For ML to have a similarly broad impact, I think the tools need to follow a similar path. We need to push ourselves away from the viewpoint that sees ML methods as a bag of tricks, with the right method chosen on a per-problem basis, success requiring a good deal of art, and evaluation mainly by artificial measures of accuracy at the expense of other considerations. Trustworthiness, robustness, and conservatism are just as important, and will have far more influence on the long-run impact of ML.

Will well-intentioned people still be able to lie to themselves? Sure, of course! Let alone the greedy or malicious actors that Cathy and Mike are also concerned about. But our tools should make the common cases easy and safe, and that’s not the reality today.

Related:

April 11 2013

Data skepticism

A couple of months ago, I wrote that “big data” is heading toward the trough of a hype curve as a result of oversized hype and promises. That’s certainly true. I see more expressions of skepticism about the value of data every day. Some of the skepticism is a reaction against the hype; a lot of it arises from ignorance, and it has the same smell as the rich history of science denial from the tobacco industry (and probably much earlier) onward.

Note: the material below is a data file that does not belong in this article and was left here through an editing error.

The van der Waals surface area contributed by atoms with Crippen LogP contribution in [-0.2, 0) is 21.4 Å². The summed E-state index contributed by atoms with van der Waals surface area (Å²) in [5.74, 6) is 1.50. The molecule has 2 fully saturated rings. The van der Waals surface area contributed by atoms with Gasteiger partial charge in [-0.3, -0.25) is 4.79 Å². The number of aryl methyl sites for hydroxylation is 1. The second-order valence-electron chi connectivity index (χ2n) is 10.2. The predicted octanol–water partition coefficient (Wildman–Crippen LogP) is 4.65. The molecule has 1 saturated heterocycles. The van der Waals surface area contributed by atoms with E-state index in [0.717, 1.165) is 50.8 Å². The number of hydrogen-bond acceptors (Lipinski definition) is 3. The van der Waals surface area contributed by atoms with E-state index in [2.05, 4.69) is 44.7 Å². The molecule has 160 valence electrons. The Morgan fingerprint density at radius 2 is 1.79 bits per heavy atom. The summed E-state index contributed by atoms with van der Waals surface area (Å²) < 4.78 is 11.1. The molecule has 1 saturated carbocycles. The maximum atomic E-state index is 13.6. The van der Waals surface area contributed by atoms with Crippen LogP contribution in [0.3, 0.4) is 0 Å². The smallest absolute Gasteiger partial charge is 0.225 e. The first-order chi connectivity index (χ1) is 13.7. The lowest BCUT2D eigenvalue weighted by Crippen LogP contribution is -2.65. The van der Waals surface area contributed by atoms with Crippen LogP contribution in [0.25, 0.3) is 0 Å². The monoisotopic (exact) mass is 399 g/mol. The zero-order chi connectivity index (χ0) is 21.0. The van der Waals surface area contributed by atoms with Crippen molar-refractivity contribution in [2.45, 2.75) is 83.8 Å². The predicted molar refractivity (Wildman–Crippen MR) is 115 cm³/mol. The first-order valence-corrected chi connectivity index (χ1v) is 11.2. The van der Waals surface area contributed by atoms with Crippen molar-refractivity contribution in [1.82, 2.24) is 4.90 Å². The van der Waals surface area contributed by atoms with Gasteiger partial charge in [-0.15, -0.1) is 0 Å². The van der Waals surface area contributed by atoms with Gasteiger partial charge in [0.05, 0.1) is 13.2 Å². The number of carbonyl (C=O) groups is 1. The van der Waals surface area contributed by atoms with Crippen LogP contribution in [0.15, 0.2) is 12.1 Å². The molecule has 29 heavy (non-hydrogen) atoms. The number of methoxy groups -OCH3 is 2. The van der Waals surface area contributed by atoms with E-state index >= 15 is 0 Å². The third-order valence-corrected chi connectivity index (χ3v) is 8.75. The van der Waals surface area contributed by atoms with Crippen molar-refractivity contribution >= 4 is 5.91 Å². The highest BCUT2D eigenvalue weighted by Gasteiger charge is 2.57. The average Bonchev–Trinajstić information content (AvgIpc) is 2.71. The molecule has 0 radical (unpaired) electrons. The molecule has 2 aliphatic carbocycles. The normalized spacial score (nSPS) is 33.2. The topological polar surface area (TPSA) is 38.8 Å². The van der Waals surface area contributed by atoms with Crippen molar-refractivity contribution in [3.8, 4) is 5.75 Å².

But there’s another thread of data skepticism that’s profoundly important. On her MathBabe blog, Cathy O’Neil has written several articles about lying with data — about intentionally developing models that don’t work because it’s possible to make more money from a bad model than a good one. (If you remember Mel Brooks’ classic “The Producers,” it’s the same idea.) In a slightly different vein, Cathy argues that making machine learning simple for non-experts might not be in our best interests; it’s easy to start believing answers because the computer told you so, without understanding why those answers might not correspond with reality.